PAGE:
I’ve maintained this blog for almost five years. I have also been waiting for almost five years for someone to call me out for not being “punk” enough for a Punk Rock OR blog. After all, I do even have a single tattoo.
That day has come!
David Baughman, a web developer for Boeing in Seattle, stumbled upon my blog. He later sent me the photoshopped picture (see below), showing me as a punk rocker.
I found the article interesting, and your picture just yelled “conservative” so I had to say something. My buddy Matt gets all credit for the photoshop genius, and I’ll just take credit for the idea.
This is a photoshopped version of me.
This photo is as punk rock as I am willing to be, at least on days other than Halloween. I will continue to enjoy life as a fake punk rocker. In my Science of Better podcast interview with Barry List, I discuss the blog name and my thoughts on tattoos.
With all of the upcoming primaries, I have been reading a little bit about polling data. Nate Silver of the NY Times discusses how frequently a candidate’s vote total falls in the margin of error (based on poll data) . Usually, 95% confidence intervals are reported, so you would expect a candidate’s numbers to be outside the confidence interval ~5% of the time.
FiveThirtyEight has a database consisting of thousands of primary and caucus polls dating back to the 1970s. Each poll contains numbers for several candidates, so there are a total of about 17,000 observations. How often does a candidate’s actual vote total fall within the theoretical margin of error?
The answer is, not very often. In theory, a candidate’s actual vote total should fall outside the margin of error only 5 percent of the time. In reality, the candidate’s vote total was outside the margin of error 65 percent of the time! Part of this is because the database includes some polls conducted months before the actual voting took place. But even if you restrict the analysis to polls conducted within the final week of the campaign, about 40 percent of the vote totals fell outside the margin of error — eight times more often than is supposed to happen if you could take the margin of error at face value. [emphasis added]
Silver argues that it is important to recalibrate the polling data based on the accuracy of past polls. To make predictions about election/primary results based on polling data, he (b) adjusts the results based on how recent the polls are (more recent = more accurate), (c) accounts for undecided voters, and (c) accounts for “momentum.” Silver’s methodology can be found here and his prediction for the New Hampshire primary can be found here.
In the spirit of OR bloggers Mike Trick, Paul Rubin, John Poppelaars, and Thaddeus Sim, here are a few New Year’s Resolutions:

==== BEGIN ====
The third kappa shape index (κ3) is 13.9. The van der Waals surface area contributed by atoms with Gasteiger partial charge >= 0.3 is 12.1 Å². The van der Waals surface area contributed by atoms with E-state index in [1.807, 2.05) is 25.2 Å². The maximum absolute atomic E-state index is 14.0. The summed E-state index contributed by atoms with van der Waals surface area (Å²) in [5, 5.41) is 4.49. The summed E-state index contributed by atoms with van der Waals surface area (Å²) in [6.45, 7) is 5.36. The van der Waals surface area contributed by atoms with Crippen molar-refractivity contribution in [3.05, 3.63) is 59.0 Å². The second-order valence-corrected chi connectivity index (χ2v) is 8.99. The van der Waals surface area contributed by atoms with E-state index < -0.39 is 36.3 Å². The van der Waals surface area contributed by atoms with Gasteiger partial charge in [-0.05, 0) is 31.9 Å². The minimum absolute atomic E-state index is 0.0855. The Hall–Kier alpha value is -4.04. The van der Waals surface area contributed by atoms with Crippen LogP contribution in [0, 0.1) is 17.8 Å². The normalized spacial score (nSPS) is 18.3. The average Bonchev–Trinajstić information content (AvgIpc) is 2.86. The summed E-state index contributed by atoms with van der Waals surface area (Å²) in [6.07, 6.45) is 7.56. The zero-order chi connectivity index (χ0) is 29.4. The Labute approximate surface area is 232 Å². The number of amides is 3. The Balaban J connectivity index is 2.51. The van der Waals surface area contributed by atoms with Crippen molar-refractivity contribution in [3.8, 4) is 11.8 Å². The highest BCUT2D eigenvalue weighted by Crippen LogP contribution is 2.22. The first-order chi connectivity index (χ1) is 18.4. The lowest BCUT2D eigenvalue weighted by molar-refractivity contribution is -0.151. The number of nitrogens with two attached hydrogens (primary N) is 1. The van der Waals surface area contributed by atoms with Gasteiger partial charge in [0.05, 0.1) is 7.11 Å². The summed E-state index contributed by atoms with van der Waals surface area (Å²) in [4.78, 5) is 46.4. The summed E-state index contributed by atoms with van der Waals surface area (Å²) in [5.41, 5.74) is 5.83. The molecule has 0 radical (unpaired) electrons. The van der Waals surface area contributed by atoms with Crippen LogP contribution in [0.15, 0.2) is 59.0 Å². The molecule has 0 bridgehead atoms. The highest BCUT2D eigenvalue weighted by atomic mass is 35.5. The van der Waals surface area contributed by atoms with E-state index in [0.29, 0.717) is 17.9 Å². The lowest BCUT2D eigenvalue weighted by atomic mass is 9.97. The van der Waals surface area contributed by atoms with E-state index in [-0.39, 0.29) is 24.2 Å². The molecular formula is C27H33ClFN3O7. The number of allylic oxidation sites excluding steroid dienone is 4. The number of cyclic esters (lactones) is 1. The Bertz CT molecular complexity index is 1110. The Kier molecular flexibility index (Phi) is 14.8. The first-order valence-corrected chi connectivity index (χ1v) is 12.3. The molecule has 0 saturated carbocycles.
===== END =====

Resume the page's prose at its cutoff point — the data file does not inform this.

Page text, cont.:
- Punk Rock OR will try to gain weight: I blogged 74 times this past year. I’d like to average about two blog posts per week (>100 per year). It’s hard with twitter: would-be short blog posts tend to turn into tweets. I have achieved 3% of this goal so far.
- Figure out a way to reduce the amount of academic spam I receive. Most of the spam I get is to attend conferences that are not in my area. I can simply “unsubscribe” to get off of these lists (I’ve been deleting lately). I’m not sure what to do about the emails that advertise “microarray technologies” and “maximize cell viability with uniform ultra-low storage.” I don’t even open these suspicious emails. Your feedback is welcome.
- Reduce the amount of service I perform at my university to make more time for research, professional service, and blogging. This is easier said than done, especially since I went up for tenure this year and the service load should only go up from here. See the PhD comic below to understand what I mean.
- Do some international travel. This is my sixth year as a faculty member and I haven’t gone an international trip yet. I have cabin fever. Please send me recommendations and invitations!
- Get a hobby. After having my third daughter in March, I’ve essentially stopped all of my hobbies. I don’t know if I’ll have the energy to train for another marathon. I need to run a half-marathon, read a few books, or plan a big sewing project or I will go crazy.
I recently learned that map makers intentionally put fake roads, etc., into their maps to identify copyright infringements (when maps are stolen, even the errors are reproduced). These are called copyright traps. I grew up outside of Chicago near Ohare International Airport. I heard that Rand McNally once put a fake town near Ohare in their maps. I checked up on it and and found that it is true. The fake town is called Westdale and it appeared in the 1981-1983 editions of Rand McNally’s maps. Westdale is near a “Westdale Park” and a “Westdale Elementary School” (see it on google maps here).
Here is a link to more on copyright traps from the Straight Dope (the 1991 edition). This author was skeptical about the existence of the fake Chicago suburb, but it was written before google. I found the rest of the information to be interesting.